The Normans built the original castle in 1068, incorporating some of the old Roman defences. It has often been attacked and featured prominently in King John's struggle with the barons. It was stormed for the last time during the Civil War (in 1644), when the occupying Royalists surrendered to the Roundheads. Most of the internal buildings are of later construction, including a 19th-c Victorian prison and chapel. However the medieval curtain walls and the original motte and bailey (of which there are actually two) are still standing. A walk around the caste walls is a definite 'must do'. The castle museum is home to one of the few remaining copies of the Magna Carta and there is an exhibition interpreting and displaying this important document.
Opening times: all
year, daily from 10am - Admission
Location: Castle Hill, Lincoln LN1 3AA
Tel: 01522 554559
Originating in 1072, almost a century before the Battle of Hastings, it is one of the earliest Norman churches in Britain. Much of the present church dates from rebuilding after an earthquake in 1185 and was completed in 1280. The cathedral is now the third largest in Britain, after St Paul's and York Minster. It has one of the most spectacular western facades, framed by twin towers, which one of the cathedral's great glories, said to have been designed to symbolise the gateway to heaven. The original cathedral had a timber roof, but this was destroyed by fire in 1141 and rebuilt in stone. The central tower at the eastern end of the nave has a five ton bell called Great Tom of Lincoln.
Visitor opening: Sept
to August, daily - Admission
See website for details of church services.
Location: Minster Yard, Lincoln LN2 1PX
This 110ft high (33 metre) brick tower, is virtually all that is left of a combined stronghold and stately home, built in the 15th-c by Ralph Cromwell - Lord Treasurer to Henry VI. At four storey's high, with 20ft thick walls almost right up to the top of its castellated turrets, it provides one of the finest examples of medieval brickwork in the country. A climb of its 149 stepped spiral staircase is rewarded with spectacular views across the Lincolnshire countryside. Run by National Trust*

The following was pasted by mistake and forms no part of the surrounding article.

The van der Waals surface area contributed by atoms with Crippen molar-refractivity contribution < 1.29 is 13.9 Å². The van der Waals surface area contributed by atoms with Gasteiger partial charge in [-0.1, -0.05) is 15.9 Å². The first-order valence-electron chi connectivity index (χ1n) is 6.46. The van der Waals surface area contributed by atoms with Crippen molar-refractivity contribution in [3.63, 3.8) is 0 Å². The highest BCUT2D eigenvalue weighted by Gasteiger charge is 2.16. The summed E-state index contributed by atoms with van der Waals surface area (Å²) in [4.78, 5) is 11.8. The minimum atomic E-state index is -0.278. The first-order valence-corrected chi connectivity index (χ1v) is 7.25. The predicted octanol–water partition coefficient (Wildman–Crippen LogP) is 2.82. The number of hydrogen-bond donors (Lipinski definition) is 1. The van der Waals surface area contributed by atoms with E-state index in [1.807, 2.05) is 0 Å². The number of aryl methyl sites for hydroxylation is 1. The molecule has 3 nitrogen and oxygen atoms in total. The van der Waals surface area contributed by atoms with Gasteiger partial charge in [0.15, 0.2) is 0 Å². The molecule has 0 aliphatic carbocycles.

Opening times: February
to November, daily from 11am (weekends only in November) Admission
Location: Sleaford Rd, Tattershall LN4 4LR
Tel: 01526 342543
One of the few remaining complete working windmills in North Lincolnshire. This iconic brick and tarred tower mill has been fully renovated and is an ideal day out for visitors to the Lincolnshire Wolds. The current windmill dates from 1880 and is built on the site of a number of previous post style mills, dating back as far as 1666.
Visitors to the on-site museum can discover how the windmill played its part in people's everyday lives, with information boards, visual displays and an audio visual presentation. Other on-site attractions include craft shops, a herb centre, miniature railway and a railway carriage cafe, serving hot and cold refreshments.
Opening times: Easter to Sept, weekends only, from 10am to 4pm
Small charge for Mill entry and Railway rides. Museum free
Location: Waltham village, off the B1203 Brigsley Road, DN37 0JZ -
Tel: 01472 825620 - Website
Facilities: free parking, cafe, children's play area and picnic area.
Please note that the above information was accurate at the time this page was last updated. This information is subject to change at any time (opening times in particular), therefore if you plan on visiting any of the above attractions, please check the owner's website first or phone them for the latest details.